Ferrari's bid for an injunction against enforcement of International Automobile Federation (FIA) rules for Formula One has failed -- at least for now. A Paris judge Wednesday dismissed the appeal of the oldest team in the series. Ferrari said it...
Ferrari's bid for an injunction against enforcement of International Automobile Federation (FIA) rules for Formula One has failed -- at least for now. A Paris judge Wednesday dismissed the appeal of the oldest team in the series. Ferrari said it would continue to pursue legal relief for the FIA's proposed budget cap to be imposed for the 2010 season.
Ferrari is seeking to block FIA president Max Mosley's intent to lower costs of the sport through the optional budget cap. Teams choosing to limit spending to UKP 40 million (USD 62 million) next season would be allowed greater technical freedom in adhering to regulations.
"No competitor should place their interests above those of the sport in which they compete," Mosley said in response. "The FIA, the teams and our commercial partners will now continue to work to ensure the wellbeing of Formula One in 2010 and beyond."
Ferrari, BMW Sauber, Renault, Toyota and Red Bull, which fields two teams, say the scheme would set up a "two-tier" championship and they would not participate. The failure of those teams to compete next season would gut the sport. Williams F1 and Force India support the cap. World championship-leading Jenson Button of Brawn GP has said a cap would greatly help his team, an independent born after Honda left the sport in the off season.
Ferrari said it would continue to work with Formula One Teams Association, a panel of team principals, to prevent the current scheme from imposition. A meeting earlier this month among FOTA, Mosley and commercial rights holder Bernie Ecclestone had all sides agreeing that a two-tier championship is not acceptable, but Mosley said the FIA would not compromise on the cap amount. The groups are scheduled to meet again this race weekend in Monaco.
The FIA begins taking 2010 entry applications May 22 with May 29 marked as deadline, but Mosley has said he expects that deadline will not stand.
At present, Formula One is the world's most expensive sport contested annually. The series consists this season of 17 races on four continents for 10 teams, each fielding two cars. Mosley does not see the sport surviving if costs are not reduced.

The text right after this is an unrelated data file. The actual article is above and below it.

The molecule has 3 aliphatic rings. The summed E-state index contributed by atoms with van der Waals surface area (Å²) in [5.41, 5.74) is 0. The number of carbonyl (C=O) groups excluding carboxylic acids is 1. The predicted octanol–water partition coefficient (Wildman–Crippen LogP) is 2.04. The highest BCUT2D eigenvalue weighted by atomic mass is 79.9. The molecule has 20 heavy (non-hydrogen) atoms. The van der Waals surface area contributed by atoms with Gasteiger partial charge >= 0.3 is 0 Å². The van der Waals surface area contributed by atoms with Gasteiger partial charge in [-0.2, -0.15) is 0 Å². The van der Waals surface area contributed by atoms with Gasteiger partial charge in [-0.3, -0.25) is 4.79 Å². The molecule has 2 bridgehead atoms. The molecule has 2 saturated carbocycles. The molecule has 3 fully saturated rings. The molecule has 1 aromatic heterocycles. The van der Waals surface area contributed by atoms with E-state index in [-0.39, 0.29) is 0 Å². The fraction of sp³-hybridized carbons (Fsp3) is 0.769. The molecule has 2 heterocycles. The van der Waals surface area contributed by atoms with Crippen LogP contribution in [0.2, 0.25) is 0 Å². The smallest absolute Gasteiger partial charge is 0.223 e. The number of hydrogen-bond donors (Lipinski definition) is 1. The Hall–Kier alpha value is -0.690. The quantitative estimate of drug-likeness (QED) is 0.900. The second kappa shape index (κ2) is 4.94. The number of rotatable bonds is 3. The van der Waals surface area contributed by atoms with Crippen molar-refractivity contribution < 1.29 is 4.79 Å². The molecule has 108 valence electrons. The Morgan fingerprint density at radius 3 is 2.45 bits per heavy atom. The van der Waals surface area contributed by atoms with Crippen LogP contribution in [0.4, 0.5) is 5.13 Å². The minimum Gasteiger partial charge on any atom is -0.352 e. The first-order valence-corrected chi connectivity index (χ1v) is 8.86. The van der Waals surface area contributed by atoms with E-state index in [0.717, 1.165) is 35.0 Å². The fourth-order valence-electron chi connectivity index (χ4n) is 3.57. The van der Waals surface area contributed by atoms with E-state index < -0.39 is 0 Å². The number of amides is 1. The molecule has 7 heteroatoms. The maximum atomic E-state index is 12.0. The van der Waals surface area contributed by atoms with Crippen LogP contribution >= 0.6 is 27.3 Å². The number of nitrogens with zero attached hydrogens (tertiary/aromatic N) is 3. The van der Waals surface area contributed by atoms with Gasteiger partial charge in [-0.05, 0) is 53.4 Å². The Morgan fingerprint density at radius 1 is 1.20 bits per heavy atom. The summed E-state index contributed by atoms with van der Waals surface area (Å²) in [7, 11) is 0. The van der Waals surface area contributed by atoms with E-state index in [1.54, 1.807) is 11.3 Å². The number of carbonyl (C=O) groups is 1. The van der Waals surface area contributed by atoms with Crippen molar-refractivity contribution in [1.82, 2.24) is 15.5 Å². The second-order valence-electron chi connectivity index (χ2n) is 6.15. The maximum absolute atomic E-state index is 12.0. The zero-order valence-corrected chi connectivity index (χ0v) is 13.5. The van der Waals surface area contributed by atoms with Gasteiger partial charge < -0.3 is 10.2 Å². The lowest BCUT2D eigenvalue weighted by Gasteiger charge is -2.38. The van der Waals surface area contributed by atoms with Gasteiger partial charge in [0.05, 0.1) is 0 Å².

Team representatives, especially those whose manufacturer sponsors are suffering massive global sales losses, say they agree costs need to be cut. The sticking point is how to reach Mosley's $62 million figure. Principals of teams like Ferrari, whose annual budget reaches hundreds of millions of dollars, say they cannot scale down as quickly as Mosley demands. The big-team position is to take the next few seasons to reach the cap figure.
Mosley's scheme lowers costs sufficiently for new teams to enter the sport. Ferrari on Wednesday listed on its website a number of teams proposed to enter the sport next year, including Lola, USF1, Wirth Research, Epsilon Euskadi, RML, Formtech, Campos and iSport, and challenged the FIA way forward: "Can a World Championship with teams like them -- with due respect -- have the same value as today's Formula One, where Ferrari, the big car manufacturers and teams, who created the history of this sport, compete? Wouldn't it be more appropriate to call it Formula GP3?"
Ferrari drivers Felipe Massa and Kimi Raikkonen expressed support for their team while decrying the political turbulence of the season.
Said Raikkonen: "It's not good for Formula One in any way to have this sort of thing going on and for me personally, if Ferrari is not in Formula One and if other big teams are also not in the sport, then it's not really Formula One anymore. If teams come in from GP2 for example, it won't be the same. I am 100 percent behind the team and whatever they choose to do, I will go along with. I hope it all gets sorted out, but I'm not the person to ask about the details. I work for Ferrari and we are one big family: This is my job and this is where I want to do it. My own feeling is that we will not disappear from Formula One, but if we do, I still have a contract with the team and I am sure they will find something for me to do!"
Renault No. 1 Fernando Alonso, continually mooted as a Ferrari driver-to-be in 2010, said in Monaco that if the carmaker teams left the sport so would he. He also decried the political row that has gone so public.
"If the big teams and the big manufacturers leave F1 then I don't want to race with the small teams because it would not be F1 anymore," Alonso said. "For me, it is strange no one sat down and thought how much we are damaging the sport, how much damage the sport has had in the past two months."